“As for Coach McGraw, I think she has done a phenomenal job,” McCaffery said. “She’s a remarkable woman. She was a great role model for us. She cared about us. She was tough on us. While you’re going through it, sometimes, you think it was tough, but when you look back on it, you think, `What a great experience that was, what a phenomenal opportunity to go to a great school,’ and you’re very appreciative of it. Any time you have an opportunity to spend that much time with a group of women, or a team, you have a bond with those people that doesn’t ever really go away.”
Keyes coached with McGraw after her playing career ended. She served as a graduate assistant for the Irish from 1993-95.
McGraw first saw Keyes when she was playing high school basketball. McGraw was at Lehigh at the time, and she was recruiting one of Keyes’ teammates. Keyes committed to Notre Dame to play for Irish coach Mary DiStanislao. After Keyes’ senior season, DiStanislao left Notre Dame and McGraw was hired to be the Fighting Irish coach.
“Muffet’s first year was my first year at Notre Dame,” Keyes said. “She was a point guard, I was a point guard. We always had a great relationship. We had a connection in our personalities.”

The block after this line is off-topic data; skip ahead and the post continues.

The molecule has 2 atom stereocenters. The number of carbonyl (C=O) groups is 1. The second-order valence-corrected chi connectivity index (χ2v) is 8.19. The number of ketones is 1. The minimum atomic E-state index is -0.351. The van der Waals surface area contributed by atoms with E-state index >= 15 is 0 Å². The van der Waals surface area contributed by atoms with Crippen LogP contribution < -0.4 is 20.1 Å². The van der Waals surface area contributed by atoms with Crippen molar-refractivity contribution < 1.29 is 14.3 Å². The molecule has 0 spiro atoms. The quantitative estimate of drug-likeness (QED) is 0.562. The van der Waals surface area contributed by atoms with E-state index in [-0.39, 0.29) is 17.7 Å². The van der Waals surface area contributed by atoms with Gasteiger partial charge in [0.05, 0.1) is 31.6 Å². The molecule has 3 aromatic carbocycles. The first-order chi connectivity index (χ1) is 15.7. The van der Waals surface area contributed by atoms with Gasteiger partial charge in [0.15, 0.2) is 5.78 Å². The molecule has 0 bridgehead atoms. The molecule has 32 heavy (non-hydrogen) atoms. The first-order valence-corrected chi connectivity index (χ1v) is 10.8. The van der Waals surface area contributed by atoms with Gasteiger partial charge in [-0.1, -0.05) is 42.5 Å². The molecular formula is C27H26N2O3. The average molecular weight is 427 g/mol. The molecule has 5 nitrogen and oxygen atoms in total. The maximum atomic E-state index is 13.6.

Keyes said she has been around sports all of her life. She did broadcast reporting for the New York Jets, and she currently is the girls basketball coach at Ridgewood High School in New Jersey. She and her husband, Kevin, have three children, Cassie, Katie, and John.
McGraw said Keyes represents the standards represented by Notre Dame women’s basketball.
“Our program is more than basketball,” McGraw said of Keyes. “This is a historic event for every woman who ever played at Notre Dame, just to know that at such a male-dominated school it’s great to have the first endowment (of a head coaching position) be for the women. The reaction has been positive everywhere. There’s a lot of buzz about this.
“It’s important to me that we build strong confident women. We want women who can go out into the world and make a difference. We want them to feel that way when they’re here, that they have made a difference. We want them to continue to do that through the alumni association, in their communities, wherever they go.”
Keyes said she hopes the gift will have impact for women’s sports beyond Notre Dame.
“I know some other schools have endowments for their coaches,” Keyes said. “I’m hoping it will spark some support on the women’s side. Notre Dame does a great job of supporting the women. That’s why Muffet has been able to have the success she’s had at Notre Dame.”
— by Curt Rallo, special correspondent